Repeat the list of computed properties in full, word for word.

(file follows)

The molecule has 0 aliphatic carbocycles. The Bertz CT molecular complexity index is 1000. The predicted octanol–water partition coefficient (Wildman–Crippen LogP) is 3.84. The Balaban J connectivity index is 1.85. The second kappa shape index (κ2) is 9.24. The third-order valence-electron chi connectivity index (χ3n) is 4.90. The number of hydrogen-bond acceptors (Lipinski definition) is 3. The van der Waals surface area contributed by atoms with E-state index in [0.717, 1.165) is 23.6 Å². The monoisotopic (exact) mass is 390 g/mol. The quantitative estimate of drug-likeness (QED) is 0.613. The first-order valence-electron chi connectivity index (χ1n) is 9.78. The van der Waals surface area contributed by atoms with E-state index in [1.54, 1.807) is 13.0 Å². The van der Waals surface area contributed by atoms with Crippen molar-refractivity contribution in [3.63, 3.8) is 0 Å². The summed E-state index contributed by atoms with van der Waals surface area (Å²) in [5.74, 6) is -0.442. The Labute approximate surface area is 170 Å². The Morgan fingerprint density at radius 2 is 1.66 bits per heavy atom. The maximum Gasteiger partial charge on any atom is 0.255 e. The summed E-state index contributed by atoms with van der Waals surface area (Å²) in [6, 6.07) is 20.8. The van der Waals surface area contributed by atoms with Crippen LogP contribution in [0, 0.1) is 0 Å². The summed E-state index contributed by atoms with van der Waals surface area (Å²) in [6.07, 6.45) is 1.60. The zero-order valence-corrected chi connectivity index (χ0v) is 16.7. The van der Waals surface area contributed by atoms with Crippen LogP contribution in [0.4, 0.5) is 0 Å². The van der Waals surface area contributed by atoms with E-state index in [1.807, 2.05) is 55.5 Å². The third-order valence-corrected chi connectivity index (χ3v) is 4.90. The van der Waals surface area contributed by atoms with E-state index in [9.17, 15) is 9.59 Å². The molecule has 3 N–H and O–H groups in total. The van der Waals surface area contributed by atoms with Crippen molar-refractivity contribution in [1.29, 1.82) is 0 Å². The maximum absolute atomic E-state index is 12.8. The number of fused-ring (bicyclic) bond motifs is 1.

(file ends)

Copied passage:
The molecule has 0 aliphatic carbocycles. The Bertz CT molecular complexity index is 1000. The predicted octanol–water partition coefficient (Wildman–Crippen LogP) is 3.84. The Balaban J connectivity index is 1.85. The second kappa shape index (κ2) is 9.24. The third-order valence-electron chi connectivity index (χ3n) is 4.90. The number of hydrogen-bond acceptors (Lipinski definition) is 3. The van der Waals surface area contributed by atoms with E-state index in [0.717, 1.165) is 23.6 Å². The monoisotopic (exact) mass is 390 g/mol. The quantitative estimate of drug-likeness (QED) is 0.613. The first-order valence-electron chi connectivity index (χ1n) is 9.78. The van der Waals surface area contributed by atoms with E-state index in [1.54, 1.807) is 13.0 Å². The van der Waals surface area contributed by atoms with Crippen molar-refractivity contribution in [3.63, 3.8) is 0 Å². The summed E-state index contributed by atoms with van der Waals surface area (Å²) in [5.74, 6) is -0.442. The Labute approximate surface area is 170 Å². The Morgan fingerprint density at radius 2 is 1.66 bits per heavy atom. The maximum Gasteiger partial charge on any atom is 0.255 e. The summed E-state index contributed by atoms with van der Waals surface area (Å²) in [6, 6.07) is 20.8. The van der Waals surface area contributed by atoms with Crippen LogP contribution in [0, 0.1) is 0 Å². The summed E-state index contributed by atoms with van der Waals surface area (Å²) in [6.07, 6.45) is 1.60. The zero-order valence-corrected chi connectivity index (χ0v) is 16.7. The van der Waals surface area contributed by atoms with Crippen LogP contribution in [0.4, 0.5) is 0 Å². The van der Waals surface area contributed by atoms with E-state index in [1.807, 2.05) is 55.5 Å². The third-order valence-corrected chi connectivity index (χ3v) is 4.90. The van der Waals surface area contributed by atoms with E-state index in [9.17, 15) is 9.59 Å². The molecule has 3 N–H and O–H groups in total. The van der Waals surface area contributed by atoms with Crippen molar-refractivity contribution in [1.29, 1.82) is 0 Å². The maximum absolute atomic E-state index is 12.8. The number of fused-ring (bicyclic) bond motifs is 1.